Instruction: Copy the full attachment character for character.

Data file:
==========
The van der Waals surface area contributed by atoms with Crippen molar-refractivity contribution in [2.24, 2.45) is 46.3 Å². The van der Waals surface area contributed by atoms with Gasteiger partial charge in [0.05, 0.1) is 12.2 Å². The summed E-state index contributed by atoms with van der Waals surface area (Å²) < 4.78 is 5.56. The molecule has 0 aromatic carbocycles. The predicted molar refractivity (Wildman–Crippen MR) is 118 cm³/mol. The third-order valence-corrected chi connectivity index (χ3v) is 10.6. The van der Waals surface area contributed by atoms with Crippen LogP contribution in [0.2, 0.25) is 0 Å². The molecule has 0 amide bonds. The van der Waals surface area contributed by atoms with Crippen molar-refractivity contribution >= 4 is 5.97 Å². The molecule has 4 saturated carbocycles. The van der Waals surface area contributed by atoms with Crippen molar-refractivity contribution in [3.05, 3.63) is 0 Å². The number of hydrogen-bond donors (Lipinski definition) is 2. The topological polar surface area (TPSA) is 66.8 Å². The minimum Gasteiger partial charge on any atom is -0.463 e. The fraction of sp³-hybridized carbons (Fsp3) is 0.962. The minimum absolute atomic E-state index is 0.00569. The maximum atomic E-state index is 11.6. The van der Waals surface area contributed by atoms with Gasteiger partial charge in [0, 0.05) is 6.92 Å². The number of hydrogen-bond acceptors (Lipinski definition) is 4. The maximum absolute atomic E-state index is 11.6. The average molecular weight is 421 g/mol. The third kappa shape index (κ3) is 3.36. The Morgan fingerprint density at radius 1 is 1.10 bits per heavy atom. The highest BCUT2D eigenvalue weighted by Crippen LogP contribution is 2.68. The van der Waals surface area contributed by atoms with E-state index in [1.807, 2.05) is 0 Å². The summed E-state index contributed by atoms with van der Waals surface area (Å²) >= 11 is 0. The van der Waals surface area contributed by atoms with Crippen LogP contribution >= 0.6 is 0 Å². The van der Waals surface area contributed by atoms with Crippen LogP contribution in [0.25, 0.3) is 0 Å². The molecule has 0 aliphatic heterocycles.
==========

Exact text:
The van der Waals surface area contributed by atoms with Crippen molar-refractivity contribution in [2.24, 2.45) is 46.3 Å². The van der Waals surface area contributed by atoms with Gasteiger partial charge in [0.05, 0.1) is 12.2 Å². The summed E-state index contributed by atoms with van der Waals surface area (Å²) < 4.78 is 5.56. The molecule has 0 aromatic carbocycles. The predicted molar refractivity (Wildman–Crippen MR) is 118 cm³/mol. The third-order valence-corrected chi connectivity index (χ3v) is 10.6. The van der Waals surface area contributed by atoms with Crippen LogP contribution in [0.2, 0.25) is 0 Å². The molecule has 0 amide bonds. The van der Waals surface area contributed by atoms with Crippen molar-refractivity contribution >= 4 is 5.97 Å². The molecule has 4 saturated carbocycles. The van der Waals surface area contributed by atoms with Crippen molar-refractivity contribution in [3.05, 3.63) is 0 Å². The number of hydrogen-bond donors (Lipinski definition) is 2. The topological polar surface area (TPSA) is 66.8 Å². The minimum Gasteiger partial charge on any atom is -0.463 e. The fraction of sp³-hybridized carbons (Fsp3) is 0.962. The minimum absolute atomic E-state index is 0.00569. The maximum atomic E-state index is 11.6. The van der Waals surface area contributed by atoms with Gasteiger partial charge in [0, 0.05) is 6.92 Å². The number of hydrogen-bond acceptors (Lipinski definition) is 4. The maximum absolute atomic E-state index is 11.6. The average molecular weight is 421 g/mol. The third kappa shape index (κ3) is 3.36. The Morgan fingerprint density at radius 1 is 1.10 bits per heavy atom. The highest BCUT2D eigenvalue weighted by Crippen LogP contribution is 2.68. The van der Waals surface area contributed by atoms with E-state index in [1.807, 2.05) is 0 Å². The summed E-state index contributed by atoms with van der Waals surface area (Å²) >= 11 is 0. The van der Waals surface area contributed by atoms with Crippen LogP contribution >= 0.6 is 0 Å². The van der Waals surface area contributed by atoms with Crippen LogP contribution in [0.25, 0.3) is 0 Å². The molecule has 0 aliphatic heterocycles.